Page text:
So back to 23 December, I received many positive messages of support from the Pink Ladies, all providing sensible advice on how to manage chemo, what to eat and drink, what to take to the hospital with me – you name it, the advice was invaluable.
But I was still nervous.
First thing that morning I had a quick surgical procedure under GA to insert the Portacath in the large central vein in my neck – one of the best inventions ever as you have the chemotherapy and all the pre-meds administered through the port, saving your veins from potential collapse.
I woke up to the incredible PET scan report, confirming that the cancer had not spread to any other organs, causing me and my friend to cry tears of joy.
My oncologist — the poor guy, I’ll talk more about him later, but what a terrible profession — started me on a course of 8 x biweekly infusions of dose dense ACT that afternoon.
AC is a combined drug that is red in colour so often referred to as the red devil, and is the tougher of the two.
I took mine every 2 weeks instead of 3, hence why ‘dose dense’.”
The worst days for me were days 7 and 8 in the cycle, after 5 days of injecting myself with a medicine to boost my white blood cell count, which stimulates the bone marrow and which was a terribly uncomfortable feeling for me.
I panicked the first time it happened, on New Year’s Eve (a night on the sofa being unable to move) but Dr Maharra had me smiling in no time when I saw her about it!
Emma: "Enduring the painful cold cap for the first two chemo sessions, before I gave up." Cold caps narrow the blood vessels beneath the skin of the scalp, reducing the amount of chemotherapy medicine that reaches the hair follicles, so hairfall is less likely.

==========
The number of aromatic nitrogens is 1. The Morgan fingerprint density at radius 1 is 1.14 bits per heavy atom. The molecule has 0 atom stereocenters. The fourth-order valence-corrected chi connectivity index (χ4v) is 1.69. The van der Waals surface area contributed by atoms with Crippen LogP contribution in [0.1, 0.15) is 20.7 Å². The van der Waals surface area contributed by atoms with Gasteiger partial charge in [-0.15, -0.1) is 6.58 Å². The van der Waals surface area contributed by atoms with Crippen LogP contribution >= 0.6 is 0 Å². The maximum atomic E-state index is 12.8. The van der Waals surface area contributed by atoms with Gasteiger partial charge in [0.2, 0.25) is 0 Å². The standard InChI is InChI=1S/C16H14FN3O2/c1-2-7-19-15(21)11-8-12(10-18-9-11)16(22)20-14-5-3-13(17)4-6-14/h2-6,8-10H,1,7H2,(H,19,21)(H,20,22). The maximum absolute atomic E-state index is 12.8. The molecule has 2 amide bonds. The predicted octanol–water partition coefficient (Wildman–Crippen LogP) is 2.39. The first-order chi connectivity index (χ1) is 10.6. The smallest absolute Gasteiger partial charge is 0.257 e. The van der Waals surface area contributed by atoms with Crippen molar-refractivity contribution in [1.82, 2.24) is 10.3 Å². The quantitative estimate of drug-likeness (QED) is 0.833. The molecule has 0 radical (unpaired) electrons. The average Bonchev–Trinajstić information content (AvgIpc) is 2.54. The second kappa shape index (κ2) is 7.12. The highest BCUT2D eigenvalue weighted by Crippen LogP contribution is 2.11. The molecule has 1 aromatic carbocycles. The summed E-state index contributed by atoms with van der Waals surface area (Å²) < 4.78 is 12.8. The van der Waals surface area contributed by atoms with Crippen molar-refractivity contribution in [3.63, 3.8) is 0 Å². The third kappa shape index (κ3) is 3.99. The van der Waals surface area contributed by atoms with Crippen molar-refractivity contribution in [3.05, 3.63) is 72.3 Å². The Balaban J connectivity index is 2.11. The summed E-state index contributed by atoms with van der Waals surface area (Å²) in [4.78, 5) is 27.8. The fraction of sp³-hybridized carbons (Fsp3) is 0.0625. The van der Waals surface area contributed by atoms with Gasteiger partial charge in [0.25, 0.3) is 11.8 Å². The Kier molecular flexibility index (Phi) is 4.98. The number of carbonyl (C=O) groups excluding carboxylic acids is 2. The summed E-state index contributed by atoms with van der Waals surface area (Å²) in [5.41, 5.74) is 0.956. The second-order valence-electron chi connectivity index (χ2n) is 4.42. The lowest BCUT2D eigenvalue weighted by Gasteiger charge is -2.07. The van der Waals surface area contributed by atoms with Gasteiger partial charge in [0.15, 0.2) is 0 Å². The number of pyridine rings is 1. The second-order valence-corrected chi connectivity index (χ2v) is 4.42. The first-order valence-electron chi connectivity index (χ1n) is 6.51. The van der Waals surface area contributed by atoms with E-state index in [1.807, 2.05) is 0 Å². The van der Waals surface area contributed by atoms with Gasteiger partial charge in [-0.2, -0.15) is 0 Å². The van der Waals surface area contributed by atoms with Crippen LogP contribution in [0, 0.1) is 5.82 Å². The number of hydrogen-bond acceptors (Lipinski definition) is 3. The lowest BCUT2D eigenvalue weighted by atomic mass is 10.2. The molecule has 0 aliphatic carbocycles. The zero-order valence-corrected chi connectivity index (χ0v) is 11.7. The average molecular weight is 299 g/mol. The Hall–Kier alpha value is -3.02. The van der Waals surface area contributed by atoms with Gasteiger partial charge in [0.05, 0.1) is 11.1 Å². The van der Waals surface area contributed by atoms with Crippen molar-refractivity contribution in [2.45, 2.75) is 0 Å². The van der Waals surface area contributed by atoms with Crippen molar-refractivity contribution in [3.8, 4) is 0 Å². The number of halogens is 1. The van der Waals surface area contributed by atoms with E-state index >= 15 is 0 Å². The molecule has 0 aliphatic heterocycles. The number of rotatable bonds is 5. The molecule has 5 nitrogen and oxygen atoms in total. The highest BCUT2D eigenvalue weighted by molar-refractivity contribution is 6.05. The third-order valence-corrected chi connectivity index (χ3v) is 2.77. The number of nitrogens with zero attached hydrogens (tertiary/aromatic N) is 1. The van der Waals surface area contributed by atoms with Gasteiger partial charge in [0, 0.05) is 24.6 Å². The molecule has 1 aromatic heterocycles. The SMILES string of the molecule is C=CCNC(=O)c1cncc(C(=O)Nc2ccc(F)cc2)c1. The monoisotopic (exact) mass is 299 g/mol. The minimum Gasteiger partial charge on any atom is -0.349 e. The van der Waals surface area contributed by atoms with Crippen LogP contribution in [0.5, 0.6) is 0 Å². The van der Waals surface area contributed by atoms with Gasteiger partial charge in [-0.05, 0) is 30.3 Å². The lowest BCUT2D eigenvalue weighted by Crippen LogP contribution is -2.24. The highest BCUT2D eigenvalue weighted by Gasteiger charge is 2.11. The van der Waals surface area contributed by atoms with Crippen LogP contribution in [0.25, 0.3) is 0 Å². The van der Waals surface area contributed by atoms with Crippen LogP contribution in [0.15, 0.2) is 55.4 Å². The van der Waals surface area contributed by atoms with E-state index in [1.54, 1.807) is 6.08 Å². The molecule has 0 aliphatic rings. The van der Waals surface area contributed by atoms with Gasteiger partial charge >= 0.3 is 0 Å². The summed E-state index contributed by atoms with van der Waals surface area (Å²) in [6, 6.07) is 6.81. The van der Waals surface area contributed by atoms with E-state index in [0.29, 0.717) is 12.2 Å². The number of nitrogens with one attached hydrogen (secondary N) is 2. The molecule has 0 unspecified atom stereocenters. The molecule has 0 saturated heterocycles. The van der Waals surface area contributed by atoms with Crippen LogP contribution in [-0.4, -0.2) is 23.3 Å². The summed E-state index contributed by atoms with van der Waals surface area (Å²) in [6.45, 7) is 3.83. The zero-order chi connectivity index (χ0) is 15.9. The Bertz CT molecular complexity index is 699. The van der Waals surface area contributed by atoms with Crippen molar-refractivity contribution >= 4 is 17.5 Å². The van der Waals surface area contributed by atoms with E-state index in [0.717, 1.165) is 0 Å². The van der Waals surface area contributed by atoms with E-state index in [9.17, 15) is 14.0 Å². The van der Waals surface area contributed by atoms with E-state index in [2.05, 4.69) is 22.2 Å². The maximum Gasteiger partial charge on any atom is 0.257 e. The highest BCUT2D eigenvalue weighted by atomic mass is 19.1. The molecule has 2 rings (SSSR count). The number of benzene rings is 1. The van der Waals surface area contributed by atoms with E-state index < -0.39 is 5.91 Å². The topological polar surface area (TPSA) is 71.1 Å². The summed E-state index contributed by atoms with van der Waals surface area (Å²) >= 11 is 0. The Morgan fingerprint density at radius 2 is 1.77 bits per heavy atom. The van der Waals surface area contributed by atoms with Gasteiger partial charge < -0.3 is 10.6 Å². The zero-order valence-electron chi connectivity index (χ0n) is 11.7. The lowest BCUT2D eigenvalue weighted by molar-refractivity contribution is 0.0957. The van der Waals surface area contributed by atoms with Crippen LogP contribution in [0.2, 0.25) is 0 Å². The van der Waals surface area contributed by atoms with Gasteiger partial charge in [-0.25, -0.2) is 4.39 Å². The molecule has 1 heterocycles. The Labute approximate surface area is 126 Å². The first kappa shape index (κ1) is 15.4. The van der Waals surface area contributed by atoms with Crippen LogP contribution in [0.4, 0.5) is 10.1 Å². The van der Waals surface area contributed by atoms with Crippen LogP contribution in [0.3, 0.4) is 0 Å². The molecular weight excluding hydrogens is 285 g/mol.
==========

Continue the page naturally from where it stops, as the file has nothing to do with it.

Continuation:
After 4 infusions of AC, came Taxol. Again, I opted for ‘dose dense’ meaning that I took a triple dose every 2 weeks, instead of a single dose every week.
Why? Was I mad?
Well I wanted it over with faster, my oncologist deemed me physically strong enough to take it, and it meant that I got a week off in between each session, a week when I would feel relatively ‘normal’.
A week when I could climb stairs without huffing and puffing, and when I could taste my food properly.
Taxol actually hit me quite hard at first, as unbeknownst to me I had contracted conjunctivitis from my son and with chemo your immune system virtually shuts down so any infection feels a ton worse than normal.
I had begun to think I’d made a mistake choosing dose dense, but again one of the fabulous Pink Ladies, who had opted for a similar path, contacted me and helped me through it.
The second dose was half as bad, and by doses 3 and 4 I barely suffered from any pain.
My last session of chemo was on 31st March 2016, an event where some volunteers from Pink Ladies come visit you with balloons, in fact now there’s a pink graduation gown that you wear for photos with the nurses, and often patients bring in some cake for everyone to enjoy.
It is the biggest milestone and one definitely worthy of celebrating. I marked the occasion by going out and partying with the amazing mums from my son’s class – another group of people I could not have coped without.
They just rallied around me, my husband and my son, and took him for play dates and sleepovers whenever I was feeling below par during the chemo cycle.
My son that is, not my husband!
Have a question for Emma? Write to us at firstname.lastname@example.org.
This is a weekly blog, by Emma Rymer. Emma is a long-time UAE resident, employed in a private sector firm. She was diagnosed with breast cancer in 2015 and was cleared by the doctors as completely cancer-free in early 2018. She writes this weekly blog in the hope that other women or men going through the same process can find strength and resilience from her journey. Emma lives in Dubai with her family.